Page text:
Just like he said.

"So you, y'all were insulted?"

"A man named Redland Serepta, a trouble doer from way back, began a chant and in nothing flat the whole crowd, which was probably 500 or 600 because of the festival began chanting with him."

"Chanting what? What were they, y'all saying?"

"We're gunna whup them democrats! We're gunna whup them democrats! Over and over and louder and louder. The look on Al Gore's face. Priceless." The old man was smiling and he had the far way look in his eyes. "There is now a road named after Redland. You'll cross it on the trial, right up there," he said pointing with a thin, crooked finger up the trail where we were planning to ride.

"So what happened then?"

"Another one of my friends, Johnny Wallfield, he climbed into the cab of the truck that Gore was standing on the tailgate of and started the engine. I think he was going to try to shake him down by popping the clutch but them some of those guys in suits, Secret Service I guess, got involved."

He did it again. He stopped and made me ask what happened next.
Spot on again

"What happened next could really be called a riot. There was fighting, and bottle throwing and the taking of the Lord's name in vain. No telling what would have happened if that posse of State Troopers hadn't shown up with sirenes blazing and guns drawn. But before they did, Al Gore was in for one more surprise."

"What? Just tell me the story. Quit stopping. Please."

"My old buddy Clay Yeoman fired a potato gun at Al's head."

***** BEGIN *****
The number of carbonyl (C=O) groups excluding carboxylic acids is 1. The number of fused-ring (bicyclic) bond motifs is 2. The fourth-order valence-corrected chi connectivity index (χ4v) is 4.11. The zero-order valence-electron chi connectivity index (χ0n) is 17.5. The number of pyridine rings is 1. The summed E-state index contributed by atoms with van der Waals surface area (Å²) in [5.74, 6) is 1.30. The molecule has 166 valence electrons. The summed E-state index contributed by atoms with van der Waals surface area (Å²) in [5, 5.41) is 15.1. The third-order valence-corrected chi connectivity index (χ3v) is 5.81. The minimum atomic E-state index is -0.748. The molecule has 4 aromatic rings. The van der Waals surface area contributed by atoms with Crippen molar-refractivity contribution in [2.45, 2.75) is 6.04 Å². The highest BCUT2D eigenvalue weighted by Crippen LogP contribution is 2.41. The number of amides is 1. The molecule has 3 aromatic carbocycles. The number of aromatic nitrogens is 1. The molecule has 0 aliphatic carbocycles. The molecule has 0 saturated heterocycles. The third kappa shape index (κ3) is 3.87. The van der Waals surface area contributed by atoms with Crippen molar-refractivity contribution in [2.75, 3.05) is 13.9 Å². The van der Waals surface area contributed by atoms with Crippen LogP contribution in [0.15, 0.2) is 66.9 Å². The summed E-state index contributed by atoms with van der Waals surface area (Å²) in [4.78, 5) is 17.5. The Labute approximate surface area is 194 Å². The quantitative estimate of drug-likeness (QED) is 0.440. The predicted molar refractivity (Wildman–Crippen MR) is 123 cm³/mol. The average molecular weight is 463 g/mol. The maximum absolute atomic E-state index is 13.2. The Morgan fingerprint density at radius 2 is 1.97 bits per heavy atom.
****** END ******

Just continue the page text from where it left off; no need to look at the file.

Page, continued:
"Huh? A potato gun?"

"It's a homemade thing. Made of PVC pipe. It's attached to a butane tank that supplies the pressure. You ram a sweet potato down the front, and flip the valve and the potato goes hurling through space at about 800 feet per second."

"Really? You're not just making all this up?"

"These men I've mentioned. They all have roads named after them now. You'll see them when you ride to Agloma."

"Anybody get in trouble for all this?'

"Boy did they ever. A whole bunch of people were arrested. Redland spent some time in jail as did Johnny Wallfield. But it was Clay Yoeman who they came down the hardest on. He spent thirty days in the county jail, was ordered to pay a $10,000 fine, was sentenced to thirty years in prison, it was suspended, and was put on probation for 166 years."

"One hundred and sixty-six years?"

"Yeah. And all these guys are dead. All under suspicious circumstances."

"Seriously? This really happened?"

"Yeah. That's how come the name got changed. So many people was sayin' that if Al Gore came back he was gunna be dead, that people started calling the town Algunna, short for Al-gunna-be-dead. Then it became Algona. Then the mayor ordered some new city signs and the sign painter, who drank a little and couldn't spell good, painted Algoma. The city council changed the name and that's why it's called Algoma instead of Progressive City."

"That is interesting. So many stories. Every where you go there are stories."

"Well, you be careful who you talk to about Algoma. People are still sensitive over all this and they don't trust outsiders."

"Thanks," I said, and reached into my bike jersey to retrieve my phone to take the old man's photograph. He was gone.

The store in Algoma where we ate lunch.
Penny and I then made our way up the trail in silence. Besides the chirping of birds, I could still hear the old man's voice ringing in my head. When we made it to the famous little town that no one has heard of, we found the Whistle Stop deserted. I was sort of wishing the old man would be there waiting on us. We used the restroom and then made our way to the store where we ate lunch and cooled off. Inside the store, a few old men in overalls hung out. I wanted so bad to ask a question about 1993 and the town's name, but the old man's voice was loud and clear: "Be careful who you talk to about Algoma. People are still sensitive about all that and they don't trust outsiders." We were definitely outsiders.